I would have a preferred a strict “No Bag Left Behind” policy, but I suppose two out of three ain’t bad…
“You can only check two bags,” the man in front of me said for the second time. Seeing my expression – and no doubt both questioning my grasp of the English language AND grateful for the counter that stood between us at this point – the airline representative repeated himself yet again. “You can only check two bags. There’s a strict embargo going into Santiago.” Perhaps I would have been better able to process this information if I hadn’t just slid all three of my to-be-checked bags to this man. The three bags I’d spent a week packing and repacking. The three bags containing everything I thought I’d need during the 3+ months of my extended stay in the Dominican Republic. The three bags which, incidentally, I’d had no trouble checking in online the second I was able to do so 23 hours 59 1/2 minutes prior to departure. I couldn’t do anything but stare. First at the man in front of me – whom I’m sure really is a very nice man and I feel horrible about the things I was thinking toward him – and then at those three beautiful bags. Because I want you to think, just for a minute, what it’s like to pack for a trip of that length. Three and a half months in another country, one with a climate completely different from your own. A country where not all of the comforts of home are readily available. And where it is nearly impossible to ship anything without considerable expense and red tape. As you can probably imagine, a great deal of angst went into that process. It seemed never ending. And it wasn’t until I zipped up the final bag that morning that I felt a sense of calm. I was even a little proud of myself, because I felt like I’d struck the perfect balance: prepared, but not ridiculously over-packed. And now this man was essentially sending me back to the drawing board with only the narrowest of windows. I could have wept right there but, frankly, I knew I couldn’t spare the time. The cut-off was quickly approaching. Would it have been different if we hadn’t hit unexpected construction on the way to the airport? Maybe. But even with more time, the task wouldn’t have been any easier. My mind was already working, trying to calculate what was in each of the (very full) bags. What did I absolutely need? What could I live without? Because I wasn’t going to waste time arguing. The important thing was ME getting on the plane, after all. And I couldn’t risk running afoul of the air-travel gods any more than I already had. “I need 2 minutes,” I announced, reaching around to pull 2 of my 3 bags to the side. (Which sounds easier than it was. Keep in mind these were two rolling duffle bags stuffed to the gills.) I unzipped both, picked the one that held the most essential items and, as quickly as I could, removed as many non-essential items as I could. A half seconds later, they were replaced with the most important things from the other bag. Or what, at that split second, I thought were the most important things. Only, of course, I wasn’t half as calm and collected about it as I’m making it sound. I was nothing short of a hot mess. Time crunch or no, I was still distinctly aware of the fact that I was the floor show for the other passengers in line. As a result, that three-month supply of feminine hygiene products I had the foresight to pack didn’t make the cut. (A decision I may very well come to regret.) What felt like 30 seconds later, heart pounding and palms sweaty, it was time to zip up the overstuffed case. In my post-adrenaline haze, I had no idea what made it in and what didn’t. And I was too shell-shocked to care. Thankfully my mother, who had so graciously offered to drive me to the airport in the first place, had insisted on coming in with me. So she was there to take possession of the poor lonely suitcase I had to leave behind.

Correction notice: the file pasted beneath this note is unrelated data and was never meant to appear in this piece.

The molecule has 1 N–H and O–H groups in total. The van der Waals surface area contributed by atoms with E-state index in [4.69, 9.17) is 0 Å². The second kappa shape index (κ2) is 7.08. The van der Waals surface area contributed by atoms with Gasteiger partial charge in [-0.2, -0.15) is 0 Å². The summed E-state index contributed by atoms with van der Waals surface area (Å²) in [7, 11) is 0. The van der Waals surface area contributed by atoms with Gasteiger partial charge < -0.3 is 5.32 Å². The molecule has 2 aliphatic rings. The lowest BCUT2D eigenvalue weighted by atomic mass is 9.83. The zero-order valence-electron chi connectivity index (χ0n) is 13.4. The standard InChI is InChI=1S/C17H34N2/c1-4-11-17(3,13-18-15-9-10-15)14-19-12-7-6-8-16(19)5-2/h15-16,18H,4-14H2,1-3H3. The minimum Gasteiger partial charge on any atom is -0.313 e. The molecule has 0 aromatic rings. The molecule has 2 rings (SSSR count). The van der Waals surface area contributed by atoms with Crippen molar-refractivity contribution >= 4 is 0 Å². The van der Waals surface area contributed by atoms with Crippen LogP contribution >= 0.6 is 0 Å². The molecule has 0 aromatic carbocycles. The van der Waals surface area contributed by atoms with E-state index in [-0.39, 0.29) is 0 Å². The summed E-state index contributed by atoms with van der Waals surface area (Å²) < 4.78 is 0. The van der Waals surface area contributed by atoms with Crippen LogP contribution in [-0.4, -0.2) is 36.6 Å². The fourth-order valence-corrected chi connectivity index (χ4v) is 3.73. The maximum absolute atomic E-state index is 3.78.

Santiago-bound at last!
As for me, it took the entire first leg of my trip for my nerves to quiet. But now, a few days later, I’m settling in to my home-away-from-home in my tropical paradise. And I can’t for the life of me remember what was so important in that other bag. Because, let’s be realistic: this is hardly the worst airline horror story I’ve ever heard. Heck, it’s not even MY worst airline horror story. And it’s not like I’m never going to see the contents of that bag again. All that truly matters is that I’m in this beautiful place, following a lifelong passion and living a life that still feels a bit like a dream. And if I bit of worry or angst starts to creep in, well…I have the rustle of the wind in the avocado trees, the crowing of the neighborhood roosters, a view of both the ocean and the mountains, and the gentle clatter of the keys on my keyboard to remind me just how lucky I am. Besides, this is supposed to be an adventure, right? It wouldn’t be fun if it was too easy.
Sunrise over the avocado trees on my first morning. #100DaysInParadise